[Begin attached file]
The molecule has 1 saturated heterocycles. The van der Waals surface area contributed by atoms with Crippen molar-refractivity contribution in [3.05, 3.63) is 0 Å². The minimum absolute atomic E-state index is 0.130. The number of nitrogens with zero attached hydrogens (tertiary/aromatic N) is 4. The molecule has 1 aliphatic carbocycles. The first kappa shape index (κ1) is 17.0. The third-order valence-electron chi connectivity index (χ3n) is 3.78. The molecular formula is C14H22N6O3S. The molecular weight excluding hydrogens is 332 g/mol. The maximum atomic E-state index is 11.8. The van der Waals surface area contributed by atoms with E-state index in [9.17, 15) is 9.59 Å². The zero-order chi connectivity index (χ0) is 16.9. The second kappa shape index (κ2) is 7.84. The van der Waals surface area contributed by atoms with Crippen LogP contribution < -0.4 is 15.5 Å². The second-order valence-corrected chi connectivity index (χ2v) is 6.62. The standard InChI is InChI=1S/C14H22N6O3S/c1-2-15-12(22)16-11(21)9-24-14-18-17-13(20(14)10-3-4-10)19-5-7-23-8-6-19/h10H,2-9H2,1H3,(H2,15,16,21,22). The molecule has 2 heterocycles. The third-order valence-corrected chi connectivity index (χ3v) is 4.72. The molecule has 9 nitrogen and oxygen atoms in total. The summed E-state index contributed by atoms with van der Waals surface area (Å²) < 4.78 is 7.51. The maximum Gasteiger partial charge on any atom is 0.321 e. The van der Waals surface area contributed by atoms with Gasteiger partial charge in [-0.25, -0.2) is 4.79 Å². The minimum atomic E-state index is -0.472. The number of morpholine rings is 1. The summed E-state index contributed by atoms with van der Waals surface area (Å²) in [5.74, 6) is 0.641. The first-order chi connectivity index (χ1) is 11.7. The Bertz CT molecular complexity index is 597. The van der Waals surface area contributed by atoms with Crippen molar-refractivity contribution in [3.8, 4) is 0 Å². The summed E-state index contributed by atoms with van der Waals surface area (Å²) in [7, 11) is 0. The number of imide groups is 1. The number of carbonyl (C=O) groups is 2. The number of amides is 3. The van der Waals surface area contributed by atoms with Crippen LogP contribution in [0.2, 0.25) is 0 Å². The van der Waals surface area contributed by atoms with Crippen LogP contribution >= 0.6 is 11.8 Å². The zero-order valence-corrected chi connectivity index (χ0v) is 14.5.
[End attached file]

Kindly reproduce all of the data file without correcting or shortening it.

The molecule has 1 saturated heterocycles. The van der Waals surface area contributed by atoms with Crippen molar-refractivity contribution in [3.05, 3.63) is 0 Å². The minimum absolute atomic E-state index is 0.130. The number of nitrogens with zero attached hydrogens (tertiary/aromatic N) is 4. The molecule has 1 aliphatic carbocycles. The first kappa shape index (κ1) is 17.0. The third-order valence-electron chi connectivity index (χ3n) is 3.78. The molecular formula is C14H22N6O3S. The molecular weight excluding hydrogens is 332 g/mol. The maximum atomic E-state index is 11.8. The van der Waals surface area contributed by atoms with E-state index in [9.17, 15) is 9.59 Å². The zero-order chi connectivity index (χ0) is 16.9. The second kappa shape index (κ2) is 7.84. The van der Waals surface area contributed by atoms with Crippen LogP contribution < -0.4 is 15.5 Å². The second-order valence-corrected chi connectivity index (χ2v) is 6.62. The standard InChI is InChI=1S/C14H22N6O3S/c1-2-15-12(22)16-11(21)9-24-14-18-17-13(20(14)10-3-4-10)19-5-7-23-8-6-19/h10H,2-9H2,1H3,(H2,15,16,21,22). The molecule has 2 heterocycles. The third-order valence-corrected chi connectivity index (χ3v) is 4.72. The molecule has 9 nitrogen and oxygen atoms in total. The summed E-state index contributed by atoms with van der Waals surface area (Å²) < 4.78 is 7.51. The maximum Gasteiger partial charge on any atom is 0.321 e. The van der Waals surface area contributed by atoms with Gasteiger partial charge in [-0.25, -0.2) is 4.79 Å². The minimum atomic E-state index is -0.472. The number of morpholine rings is 1. The summed E-state index contributed by atoms with van der Waals surface area (Å²) in [5.74, 6) is 0.641. The first-order chi connectivity index (χ1) is 11.7. The Bertz CT molecular complexity index is 597. The van der Waals surface area contributed by atoms with Crippen molar-refractivity contribution in [3.8, 4) is 0 Å². The summed E-state index contributed by atoms with van der Waals surface area (Å²) in [7, 11) is 0. The number of imide groups is 1. The number of carbonyl (C=O) groups is 2. The number of amides is 3. The van der Waals surface area contributed by atoms with Crippen LogP contribution in [0.2, 0.25) is 0 Å². The van der Waals surface area contributed by atoms with Crippen LogP contribution >= 0.6 is 11.8 Å². The zero-order valence-corrected chi connectivity index (χ0v) is 14.5.